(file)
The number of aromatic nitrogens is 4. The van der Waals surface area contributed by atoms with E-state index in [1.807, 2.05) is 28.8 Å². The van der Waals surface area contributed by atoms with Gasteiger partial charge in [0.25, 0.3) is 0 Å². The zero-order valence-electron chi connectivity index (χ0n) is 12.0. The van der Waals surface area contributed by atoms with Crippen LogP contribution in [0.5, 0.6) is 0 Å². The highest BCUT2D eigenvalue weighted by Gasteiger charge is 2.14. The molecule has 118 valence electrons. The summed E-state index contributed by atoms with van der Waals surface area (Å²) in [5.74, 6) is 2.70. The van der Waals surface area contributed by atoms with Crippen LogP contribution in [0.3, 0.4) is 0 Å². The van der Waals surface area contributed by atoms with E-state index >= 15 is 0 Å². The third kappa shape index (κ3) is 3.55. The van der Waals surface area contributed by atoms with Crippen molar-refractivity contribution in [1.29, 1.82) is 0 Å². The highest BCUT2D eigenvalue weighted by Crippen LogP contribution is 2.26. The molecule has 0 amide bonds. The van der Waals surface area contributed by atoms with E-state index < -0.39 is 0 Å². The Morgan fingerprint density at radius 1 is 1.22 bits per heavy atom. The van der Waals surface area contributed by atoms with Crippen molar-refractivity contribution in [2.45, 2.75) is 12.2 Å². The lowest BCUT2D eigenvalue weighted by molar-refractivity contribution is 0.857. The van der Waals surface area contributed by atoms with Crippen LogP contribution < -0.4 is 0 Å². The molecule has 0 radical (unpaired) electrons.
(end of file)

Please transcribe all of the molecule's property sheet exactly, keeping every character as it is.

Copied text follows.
The number of aromatic nitrogens is 4. The van der Waals surface area contributed by atoms with E-state index in [1.807, 2.05) is 28.8 Å². The van der Waals surface area contributed by atoms with Gasteiger partial charge in [0.25, 0.3) is 0 Å². The zero-order valence-electron chi connectivity index (χ0n) is 12.0. The van der Waals surface area contributed by atoms with Crippen LogP contribution in [0.5, 0.6) is 0 Å². The highest BCUT2D eigenvalue weighted by Gasteiger charge is 2.14. The molecule has 118 valence electrons. The summed E-state index contributed by atoms with van der Waals surface area (Å²) in [5.74, 6) is 2.70. The van der Waals surface area contributed by atoms with Crippen LogP contribution in [0.3, 0.4) is 0 Å². The van der Waals surface area contributed by atoms with E-state index >= 15 is 0 Å². The third kappa shape index (κ3) is 3.55. The van der Waals surface area contributed by atoms with Crippen molar-refractivity contribution in [1.29, 1.82) is 0 Å². The highest BCUT2D eigenvalue weighted by Crippen LogP contribution is 2.26. The molecule has 0 amide bonds. The van der Waals surface area contributed by atoms with E-state index < -0.39 is 0 Å². The Morgan fingerprint density at radius 1 is 1.22 bits per heavy atom. The van der Waals surface area contributed by atoms with Crippen molar-refractivity contribution in [2.45, 2.75) is 12.2 Å². The lowest BCUT2D eigenvalue weighted by molar-refractivity contribution is 0.857. The van der Waals surface area contributed by atoms with Crippen LogP contribution < -0.4 is 0 Å². The molecule has 0 radical (unpaired) electrons.